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The International Energy Agency (IEA) said Friday that the low oil price is likely to trigger the largest cut in non-OPEC supply in more than two decades. The latest tumble in the price of oil, which hit a six-year low in August, is expected to cut non-OPEC supply in 2016 by nearly 0.5 million barrels per day (mb/d) – the biggest decline in more than two decades, the IEA Oil Market Report for September informed subscribers.
Lower output in the United States, Russia and North Sea is expected to drop overall non-OPEC production to 57.7 mb/d. US light tight oil, the driver of US growth, is forecast to shrink by 0.4 mb/d next year.
OPEC crude supply fell by 220 000 barrels per day (220 kb/d) in August to 31.57 mb/d, led by declines in Saudi Arabia, Iraq and Angola. The group’s output stood 1.2 mb/d higher than a year earlier. The “call” on OPEC climbs to 31.3 mb/d in 2016, up 1.6 mb/d year-on-year as lower prices dent non-OPEC supply and support above-trend demand growth.
Global oil demand growth is expected to climb to a five-year high of 1.7 mb/d in 2015, before moderating to a still above-trend 1.4 mb/d in 2016 thanks to lower oil prices and a strengthening macroeconomic backdrop.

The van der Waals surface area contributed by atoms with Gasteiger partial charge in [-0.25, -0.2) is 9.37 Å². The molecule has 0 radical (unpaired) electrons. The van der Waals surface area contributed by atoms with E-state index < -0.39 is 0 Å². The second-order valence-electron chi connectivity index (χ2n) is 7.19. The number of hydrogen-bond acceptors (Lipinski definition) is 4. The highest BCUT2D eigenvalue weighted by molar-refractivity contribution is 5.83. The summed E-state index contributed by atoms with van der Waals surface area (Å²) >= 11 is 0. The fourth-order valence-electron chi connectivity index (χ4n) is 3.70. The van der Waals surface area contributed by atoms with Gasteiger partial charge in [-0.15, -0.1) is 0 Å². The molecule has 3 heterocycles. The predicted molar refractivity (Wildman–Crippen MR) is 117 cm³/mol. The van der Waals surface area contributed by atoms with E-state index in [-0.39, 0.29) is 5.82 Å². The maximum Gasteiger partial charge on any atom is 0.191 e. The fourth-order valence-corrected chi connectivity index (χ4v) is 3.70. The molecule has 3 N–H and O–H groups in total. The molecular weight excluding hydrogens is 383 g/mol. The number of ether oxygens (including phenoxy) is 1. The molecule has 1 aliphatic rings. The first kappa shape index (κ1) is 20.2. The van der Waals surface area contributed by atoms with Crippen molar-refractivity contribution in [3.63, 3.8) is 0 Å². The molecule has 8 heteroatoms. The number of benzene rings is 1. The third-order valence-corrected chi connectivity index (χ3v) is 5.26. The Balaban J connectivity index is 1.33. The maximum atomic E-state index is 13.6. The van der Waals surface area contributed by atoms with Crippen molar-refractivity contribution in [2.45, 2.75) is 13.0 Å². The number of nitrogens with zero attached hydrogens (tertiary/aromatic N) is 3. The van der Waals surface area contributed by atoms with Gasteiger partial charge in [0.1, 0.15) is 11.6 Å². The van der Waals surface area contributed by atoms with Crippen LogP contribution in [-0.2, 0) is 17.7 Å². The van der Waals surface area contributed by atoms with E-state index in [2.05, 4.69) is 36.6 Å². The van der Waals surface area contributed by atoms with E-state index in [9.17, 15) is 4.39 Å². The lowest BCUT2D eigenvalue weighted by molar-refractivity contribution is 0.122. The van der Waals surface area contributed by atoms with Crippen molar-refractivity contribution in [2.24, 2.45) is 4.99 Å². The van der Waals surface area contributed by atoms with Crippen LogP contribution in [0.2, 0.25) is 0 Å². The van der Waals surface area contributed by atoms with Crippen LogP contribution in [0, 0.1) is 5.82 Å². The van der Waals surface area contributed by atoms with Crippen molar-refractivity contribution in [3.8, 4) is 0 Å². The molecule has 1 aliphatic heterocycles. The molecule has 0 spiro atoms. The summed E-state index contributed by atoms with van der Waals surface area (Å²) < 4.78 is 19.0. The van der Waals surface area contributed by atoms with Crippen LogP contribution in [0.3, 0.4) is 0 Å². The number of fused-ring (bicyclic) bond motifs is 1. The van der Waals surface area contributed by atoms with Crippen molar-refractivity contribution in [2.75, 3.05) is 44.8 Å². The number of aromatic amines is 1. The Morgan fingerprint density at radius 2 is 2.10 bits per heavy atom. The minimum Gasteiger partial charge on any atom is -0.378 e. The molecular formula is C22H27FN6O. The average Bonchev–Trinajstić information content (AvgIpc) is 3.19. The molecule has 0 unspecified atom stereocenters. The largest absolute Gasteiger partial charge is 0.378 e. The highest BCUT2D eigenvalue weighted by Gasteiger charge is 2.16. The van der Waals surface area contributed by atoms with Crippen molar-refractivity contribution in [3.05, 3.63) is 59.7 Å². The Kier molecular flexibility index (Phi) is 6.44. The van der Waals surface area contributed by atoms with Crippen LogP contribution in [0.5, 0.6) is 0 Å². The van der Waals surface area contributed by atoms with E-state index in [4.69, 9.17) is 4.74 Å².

OECD oil inventories swelled by a further 18 mb in July to a record 2 923 mb. Robust refinery throughput pushed crude stocks 9.9 mb lower, while refined products added 26.7 mb. At end-July, product stocks covered 31.2 days of forward demand, 0.6 day above end-June. Preliminary data suggest there were further builds in August.
Global refinery throughput reached a seasonal peak of 80.9 mb/d in August before the autumn turnarounds that are cutting runs through October. Refinery margins remained robust through early September, but with support shifting from gasoline to middle distillates as refiners gear up for the heating season.
The September Oil Market Report also features a detailed analysis of how the oil price rout is slamming the brakes on US light tight oil output; two other China-centered in-depth articles focus on expansion of the country’s strategic petroleum reserves and the significance of business sentiment indicators on domestic oil demand.(Source: IEA)